What we learned opening our doors to families fleeing war
Watching war unfold in Ukraine, Mary Meaney (Texas & Merton 93) felt compelled to help. Here she recounts how her community in Northern France opened their doors and lays out the lessons from her months helping people whose lives have been turned upside down.
I want to share a story of collisions… a story initiated by the most unwelcome of collisions… The collisions of tanks and fighting forces invading Ukraine.
It is a story of positive collisions, constructive collisions that embody the best of the human spirit and show what is possible when passion and capabilities collide.
As I sat and watched the collisions in Ukraine from the safety of my sofa—speechless, dumb-founded, dispirited, disgusted… I decided I needed to shift gear from doing well to doing good.
So, I started with something very simple, very humble. I asked my husband what he thought about the idea of hosting a few Ukrainian refugees. His response was immediate and generous: ‘of course, dear.’ I then talked to our children and asked if they were up for it… they too would need to share their toys, their bikes, their playground, their home, their mother. Without hesitation, they all enthusiastically said yes.
Nine months and many constructive collisions later, our little grass roots effort in a little village in northern France has now hosted almost 500 Ukrainians with more than 50,000 nights and 150,000 meals… Thanks to Imperial College Business School, we codified our playbook and thanks to the Ukrainian consul and Ukrainian embassy we’ve shared that playbook with countless community organizers across Europe, helping tens of thousands more.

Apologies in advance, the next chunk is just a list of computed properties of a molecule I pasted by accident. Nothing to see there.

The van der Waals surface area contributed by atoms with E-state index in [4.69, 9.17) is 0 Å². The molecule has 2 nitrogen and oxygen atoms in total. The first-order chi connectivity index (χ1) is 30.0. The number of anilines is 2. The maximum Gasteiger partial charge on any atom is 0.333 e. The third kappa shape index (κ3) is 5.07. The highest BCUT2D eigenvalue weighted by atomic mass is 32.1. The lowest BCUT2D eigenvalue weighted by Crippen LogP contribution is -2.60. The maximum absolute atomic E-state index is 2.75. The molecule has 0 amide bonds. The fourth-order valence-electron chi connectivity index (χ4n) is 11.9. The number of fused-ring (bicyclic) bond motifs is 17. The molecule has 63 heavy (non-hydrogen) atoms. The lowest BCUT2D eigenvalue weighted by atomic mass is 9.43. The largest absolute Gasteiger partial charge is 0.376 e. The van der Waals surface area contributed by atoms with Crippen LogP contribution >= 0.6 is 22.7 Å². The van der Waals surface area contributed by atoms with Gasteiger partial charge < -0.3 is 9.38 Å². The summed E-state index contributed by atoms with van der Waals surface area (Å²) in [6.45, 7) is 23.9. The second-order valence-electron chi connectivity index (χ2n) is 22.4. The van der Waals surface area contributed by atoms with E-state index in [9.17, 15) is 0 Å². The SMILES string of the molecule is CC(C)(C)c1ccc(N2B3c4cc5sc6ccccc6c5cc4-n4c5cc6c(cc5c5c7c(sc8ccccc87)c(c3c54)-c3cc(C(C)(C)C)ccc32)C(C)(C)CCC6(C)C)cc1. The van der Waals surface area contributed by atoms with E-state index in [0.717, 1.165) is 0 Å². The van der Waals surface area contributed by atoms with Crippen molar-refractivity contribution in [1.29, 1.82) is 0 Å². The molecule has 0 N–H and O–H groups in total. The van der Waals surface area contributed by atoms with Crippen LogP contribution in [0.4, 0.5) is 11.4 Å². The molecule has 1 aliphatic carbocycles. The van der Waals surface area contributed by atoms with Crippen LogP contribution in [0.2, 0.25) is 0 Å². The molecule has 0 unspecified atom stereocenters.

It started with a family effort which quickly snowballed as our barn filled with supplies from generous neighbours and friends and frustrated emails from me to local officials asking when the first arrivals from Ukraine were due.
As news spread that something was afoot, I received an email asking me to a meeting with a set of local mayors and officials. After each official had finished speaking, I dove in. I introduced myself and spoke of the extraordinary generosity of our community; of our leadership on many critical issues in the past and the opportunity for us to lead again … I laid it on a bit thick.
A few minutes into my spiel, one of the mayors said, ‘I’ve just received a text. We have a family of 14 Ukrainians arriving; they don’t want to be separated, what do we do?’
There was silence. Complete silence.… and then I broke the silence ‘I’ll take them.’
Everyone turned and looked at me; ‘You can take all of them?’
“Yes, I can take all of them.”
“When can you take them?”
“Give me 10 minutes to get back to the farm.”
And so we started by welcoming that first family … Galina, the grand-mother with her daughter and grand-daughter and the 11 orphans.
A few days later 108 Ukrainian women and children arrived in the first set of buses and cars. Some had left Ukraine in a convoy of 12 cars... where only five had made it out alive. Many of the children were deeply traumatized. One six-year-old girl woke up every night screaming for the first two months. It took three months before I saw her first smile. And 4 months before I got a first hug.
As the Ukrainians arrived, so too did French, British, and American people of all ages and backgrounds; and all walks of life - all colliding together with a common purpose: to show solidarity for people whose lives and livelihoods had been turned upside down. The kindest, most generous, most giving people I have ever met.